Indonesia, Australia and aid

Ashlee wrote a popular and widely circulated op-ed style piece for the Devpolicy Blog, after aid to Indonesia was implicated in the diplomatic fallout surrounding the executions of two Australians in Indonesia for drug trafficking.

perhaps this is where aid belongs in the relationship: a quiet current of goodwill under everything else. Thus to see aid to Indonesia being depicted as a tool for transnational arm-twisting seems at odds with its actual level of influence.Australia’s aid to Indonesia: a quiet good, until dragged into a fight

Read the full piece here. It was also republished on the website of the College of Asia and the Pacific at ANU.

Other examples of Ashlee’s coverage of aid, Indonesia, and the bilateral relationship:

Coverage of developments in Australian aid

Through the ‘In Brief’ section of the Devpolicy Blog, Ashlee regularly covers the latest developments in Australian aid and development policy.

Some examples:

Why is Timor-Leste trying to restrict the media?

This blog post analyses the proposed media law in Timor-Leste, which some commentators fear threatens press freedom, in the context of the wider challenges facing the Timor-Leste media.

In a context of increasing concern around corruption and public spending, the arguments of the government about the law being necessary for quality ring hollow, as does the reasoning that the law will enshrine journalism as a profession with protections.

This law will not solve the quality challenge facing the Timor press. New voices, increased competition and stronger demands from audiences are probably the best hopes, and they cannot be legislated into existence.

Instead, there is a real threat of increasing self-censorship by publications and individual journalists to mitigate their financial and legal risk in the face of the new sanctions that can be imposed under the law, and a real threat to the freedom and diversity of the Timor-Leste media.

Ashlee Betteridge

Read the full post on the Devpolicy Blog.

Combatting the family and sexual violence epidemic in Papua New Guinea: submission to parliamentary inquiry

Screen shot 2014-07-05 at 4.40.11 PMMinister for Foreign Affairs, The Hon Julie Bishop MP, asked the human rights subcommittee of the Joint Standing Committee on Foreign Affairs, Defence and Trade to inquire into and report on the human rights issues confronting women and girls in the Indian Ocean – Asia Pacific region.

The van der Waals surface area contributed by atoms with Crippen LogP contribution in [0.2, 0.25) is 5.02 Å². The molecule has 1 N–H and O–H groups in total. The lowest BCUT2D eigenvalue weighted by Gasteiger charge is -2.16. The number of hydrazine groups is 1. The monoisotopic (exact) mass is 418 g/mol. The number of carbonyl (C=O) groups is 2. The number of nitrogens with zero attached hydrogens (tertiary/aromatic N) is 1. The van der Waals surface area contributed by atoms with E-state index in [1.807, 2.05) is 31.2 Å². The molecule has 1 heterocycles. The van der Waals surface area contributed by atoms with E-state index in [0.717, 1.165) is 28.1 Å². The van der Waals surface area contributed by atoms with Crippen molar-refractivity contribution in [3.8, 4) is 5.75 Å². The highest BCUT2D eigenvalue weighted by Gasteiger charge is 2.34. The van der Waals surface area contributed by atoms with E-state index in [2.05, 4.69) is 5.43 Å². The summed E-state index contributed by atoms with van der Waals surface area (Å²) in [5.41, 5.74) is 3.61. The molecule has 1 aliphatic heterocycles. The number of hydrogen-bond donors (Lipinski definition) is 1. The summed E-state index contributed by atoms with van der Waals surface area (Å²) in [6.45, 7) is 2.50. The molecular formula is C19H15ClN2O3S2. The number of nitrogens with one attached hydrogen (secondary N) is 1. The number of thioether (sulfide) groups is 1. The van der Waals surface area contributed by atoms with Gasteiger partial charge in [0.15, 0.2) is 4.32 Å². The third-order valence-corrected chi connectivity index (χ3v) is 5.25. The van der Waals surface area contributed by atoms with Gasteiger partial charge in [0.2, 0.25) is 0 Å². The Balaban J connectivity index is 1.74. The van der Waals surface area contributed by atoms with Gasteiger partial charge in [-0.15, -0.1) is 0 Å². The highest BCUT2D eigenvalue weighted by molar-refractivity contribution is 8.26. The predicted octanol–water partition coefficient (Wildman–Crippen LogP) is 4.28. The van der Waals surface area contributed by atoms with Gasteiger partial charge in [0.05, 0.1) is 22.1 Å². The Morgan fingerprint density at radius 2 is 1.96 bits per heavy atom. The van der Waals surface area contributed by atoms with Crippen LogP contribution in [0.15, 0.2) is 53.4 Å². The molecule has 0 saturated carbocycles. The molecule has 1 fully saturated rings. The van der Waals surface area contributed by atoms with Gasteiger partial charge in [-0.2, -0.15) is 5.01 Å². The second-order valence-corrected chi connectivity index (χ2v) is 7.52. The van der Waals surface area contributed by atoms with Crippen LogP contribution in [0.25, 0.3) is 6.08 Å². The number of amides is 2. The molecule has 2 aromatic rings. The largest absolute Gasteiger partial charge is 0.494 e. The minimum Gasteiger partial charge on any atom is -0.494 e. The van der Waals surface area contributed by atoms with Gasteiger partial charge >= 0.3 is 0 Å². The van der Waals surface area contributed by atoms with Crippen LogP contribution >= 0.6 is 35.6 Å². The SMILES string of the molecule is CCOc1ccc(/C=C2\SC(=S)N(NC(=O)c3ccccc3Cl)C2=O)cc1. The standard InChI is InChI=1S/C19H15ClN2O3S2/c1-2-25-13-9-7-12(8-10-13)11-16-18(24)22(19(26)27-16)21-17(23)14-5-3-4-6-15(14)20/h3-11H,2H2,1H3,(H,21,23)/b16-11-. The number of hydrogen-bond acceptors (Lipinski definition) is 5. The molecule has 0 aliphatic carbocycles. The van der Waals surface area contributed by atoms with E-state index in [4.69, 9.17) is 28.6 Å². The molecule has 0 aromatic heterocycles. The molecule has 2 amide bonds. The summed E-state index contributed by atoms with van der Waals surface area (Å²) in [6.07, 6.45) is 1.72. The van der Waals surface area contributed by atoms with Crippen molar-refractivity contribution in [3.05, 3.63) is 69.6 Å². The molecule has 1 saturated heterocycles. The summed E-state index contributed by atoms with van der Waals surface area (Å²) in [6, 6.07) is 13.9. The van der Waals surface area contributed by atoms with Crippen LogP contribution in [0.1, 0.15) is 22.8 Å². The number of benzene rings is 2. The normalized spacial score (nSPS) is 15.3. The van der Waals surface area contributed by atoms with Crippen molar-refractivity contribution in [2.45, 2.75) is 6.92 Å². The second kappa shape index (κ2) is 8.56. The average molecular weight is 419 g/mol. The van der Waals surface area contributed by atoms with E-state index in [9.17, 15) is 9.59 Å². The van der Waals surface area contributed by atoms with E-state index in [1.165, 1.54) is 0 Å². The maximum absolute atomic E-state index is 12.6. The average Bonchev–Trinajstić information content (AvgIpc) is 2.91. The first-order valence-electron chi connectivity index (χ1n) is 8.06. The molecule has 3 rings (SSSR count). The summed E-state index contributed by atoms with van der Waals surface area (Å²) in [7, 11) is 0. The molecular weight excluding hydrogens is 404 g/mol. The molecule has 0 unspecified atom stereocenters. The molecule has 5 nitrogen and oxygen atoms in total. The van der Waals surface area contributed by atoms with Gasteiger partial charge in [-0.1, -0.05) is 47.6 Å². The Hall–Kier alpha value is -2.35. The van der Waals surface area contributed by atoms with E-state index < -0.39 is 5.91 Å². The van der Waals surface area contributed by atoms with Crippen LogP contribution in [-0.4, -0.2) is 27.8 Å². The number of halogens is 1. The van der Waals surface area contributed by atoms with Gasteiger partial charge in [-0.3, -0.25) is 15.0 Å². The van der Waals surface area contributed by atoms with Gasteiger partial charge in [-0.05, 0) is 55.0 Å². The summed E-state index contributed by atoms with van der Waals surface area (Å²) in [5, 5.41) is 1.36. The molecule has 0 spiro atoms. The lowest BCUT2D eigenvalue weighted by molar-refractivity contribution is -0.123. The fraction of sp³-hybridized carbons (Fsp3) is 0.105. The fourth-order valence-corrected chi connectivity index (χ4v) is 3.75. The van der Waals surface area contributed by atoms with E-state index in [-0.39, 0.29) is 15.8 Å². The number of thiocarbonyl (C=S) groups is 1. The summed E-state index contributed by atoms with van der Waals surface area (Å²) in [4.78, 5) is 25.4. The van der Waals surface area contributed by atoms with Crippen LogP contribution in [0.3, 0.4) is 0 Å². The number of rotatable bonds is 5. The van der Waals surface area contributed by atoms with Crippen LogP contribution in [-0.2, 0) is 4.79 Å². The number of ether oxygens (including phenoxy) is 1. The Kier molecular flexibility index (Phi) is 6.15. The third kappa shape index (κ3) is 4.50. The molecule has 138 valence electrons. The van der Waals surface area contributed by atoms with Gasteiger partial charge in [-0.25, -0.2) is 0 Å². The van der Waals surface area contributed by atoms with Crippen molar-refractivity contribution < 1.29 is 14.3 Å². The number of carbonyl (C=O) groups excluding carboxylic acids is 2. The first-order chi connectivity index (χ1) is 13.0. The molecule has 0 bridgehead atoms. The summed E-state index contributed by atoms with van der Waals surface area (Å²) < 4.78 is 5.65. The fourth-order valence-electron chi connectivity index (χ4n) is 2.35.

Given the wide scope of the terms of reference for this inquiry, we focused on addressing the family and sexual violence epidemic in Papua New Guinea (PNG).

This submission was prepared by Ms Ashlee Betteridge, Research Officer at the Development Policy Centre, The Australian National University, and Dr Kamalini Lokuge, Fellow at the National Centre for Epidemiology and Population Health, The Australian National University.

Download full submission [pdf].

Read summary of recommendations.

Beyond human rights: ending child marriage as a development imperative

Human rights are enough reason alone to push for an end to early and forced marriage. Groups such as Human Rights Watch have been working on this issue for many years. Still, campaigners now cite a whole host of other reasons to end the practice, such as the improved healtheducation [pdf] and poverty alleviation outcomes when girls marry later. Child marriage is now squarely framed as a development issue.

Read the full post on child marriage on the Devpolicy Blog.

(Image from Too Young To Wed)

Hi, I’m Ashlee.

Welcome to my online portfolio.

I am an experienced writer, communicator, researcher and manager with a strong interest in international aid and development policy and the Asia-Pacific region.

I currently work as the Centre Manager at the Development Policy Centre at The Australian National University in Canberra.

Previously, I have worked with Plan International in Timor-Leste, the Center for International Forestry Research in Indonesia and Media Monitors, as well as in a variety of other freelance writing and editing roles.

As a journalist and editor, I worked at the Jakarta Globe from 2008-2010 and for News Ltd community newspapers and the Courier News group in Sydney from 2005-2008. My writing, analysis and reportage has also been published in many other places.

I finished a Master of Public Policy (Development Policy) at ANU in 2011, which included a semester at the American University School of International Service in Washington DC. I also have a Bachelor of Arts in Communications (Journalism) from the University of Technology, Sydney.

You can read more about my work and professional background, or you can just browse through my portfolio–expand the menu by clicking in the top left corner.

 

View my CV  Contact me

Australian aid and Cambodia’s troubled rail project

The Asian Development Bank (ADB) has released a damning Compliance Panel Review (CPR) report of a controversial railway redevelopment project in Cambodia, which was supported by Australian aid.

Activists have long challenged the project’s forced resettlement of thousands of poor families who had made makeshift homes along disused railway tracks, alleging inadequate compensation, threats, harassment, inadequate facilities at resettlement sites and adverse impacts on livelihoods.

The CPR report [pdf], released on Friday, agreed with many of these concerns and found that the project was non-compliant with a number of ADB safeguards.

Read the full story on the Devpolicy Blog.